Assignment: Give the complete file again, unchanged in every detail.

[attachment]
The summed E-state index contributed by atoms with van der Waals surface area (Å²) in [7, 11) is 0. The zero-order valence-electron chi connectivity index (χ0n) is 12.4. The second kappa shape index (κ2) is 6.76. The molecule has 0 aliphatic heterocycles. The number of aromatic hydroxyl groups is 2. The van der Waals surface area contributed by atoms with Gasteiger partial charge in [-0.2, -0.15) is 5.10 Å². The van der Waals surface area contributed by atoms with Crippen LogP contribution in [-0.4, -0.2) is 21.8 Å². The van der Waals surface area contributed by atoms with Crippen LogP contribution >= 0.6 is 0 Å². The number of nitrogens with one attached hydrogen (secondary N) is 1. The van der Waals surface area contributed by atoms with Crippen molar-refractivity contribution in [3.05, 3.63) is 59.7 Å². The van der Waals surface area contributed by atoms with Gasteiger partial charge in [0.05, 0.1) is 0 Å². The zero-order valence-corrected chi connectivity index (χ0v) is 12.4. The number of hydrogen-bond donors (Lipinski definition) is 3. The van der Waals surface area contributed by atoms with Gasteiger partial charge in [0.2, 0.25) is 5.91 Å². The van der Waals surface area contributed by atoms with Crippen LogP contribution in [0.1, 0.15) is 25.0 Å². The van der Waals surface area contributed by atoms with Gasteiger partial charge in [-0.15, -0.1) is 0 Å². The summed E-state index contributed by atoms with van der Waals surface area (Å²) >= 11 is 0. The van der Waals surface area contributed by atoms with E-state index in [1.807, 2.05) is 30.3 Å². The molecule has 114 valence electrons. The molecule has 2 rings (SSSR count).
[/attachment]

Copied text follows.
The summed E-state index contributed by atoms with van der Waals surface area (Å²) in [7, 11) is 0. The zero-order valence-electron chi connectivity index (χ0n) is 12.4. The second kappa shape index (κ2) is 6.76. The molecule has 0 aliphatic heterocycles. The number of aromatic hydroxyl groups is 2. The van der Waals surface area contributed by atoms with Gasteiger partial charge in [-0.2, -0.15) is 5.10 Å². The van der Waals surface area contributed by atoms with Crippen LogP contribution in [-0.4, -0.2) is 21.8 Å². The van der Waals surface area contributed by atoms with Crippen LogP contribution >= 0.6 is 0 Å². The number of nitrogens with one attached hydrogen (secondary N) is 1. The van der Waals surface area contributed by atoms with Crippen molar-refractivity contribution in [3.05, 3.63) is 59.7 Å². The van der Waals surface area contributed by atoms with Gasteiger partial charge in [0.05, 0.1) is 0 Å². The zero-order valence-corrected chi connectivity index (χ0v) is 12.4. The number of hydrogen-bond donors (Lipinski definition) is 3. The van der Waals surface area contributed by atoms with Gasteiger partial charge in [0.2, 0.25) is 5.91 Å². The van der Waals surface area contributed by atoms with Crippen LogP contribution in [0.1, 0.15) is 25.0 Å². The van der Waals surface area contributed by atoms with Gasteiger partial charge in [-0.15, -0.1) is 0 Å². The summed E-state index contributed by atoms with van der Waals surface area (Å²) >= 11 is 0. The van der Waals surface area contributed by atoms with E-state index in [1.807, 2.05) is 30.3 Å². The molecule has 114 valence electrons. The molecule has 2 rings (SSSR count).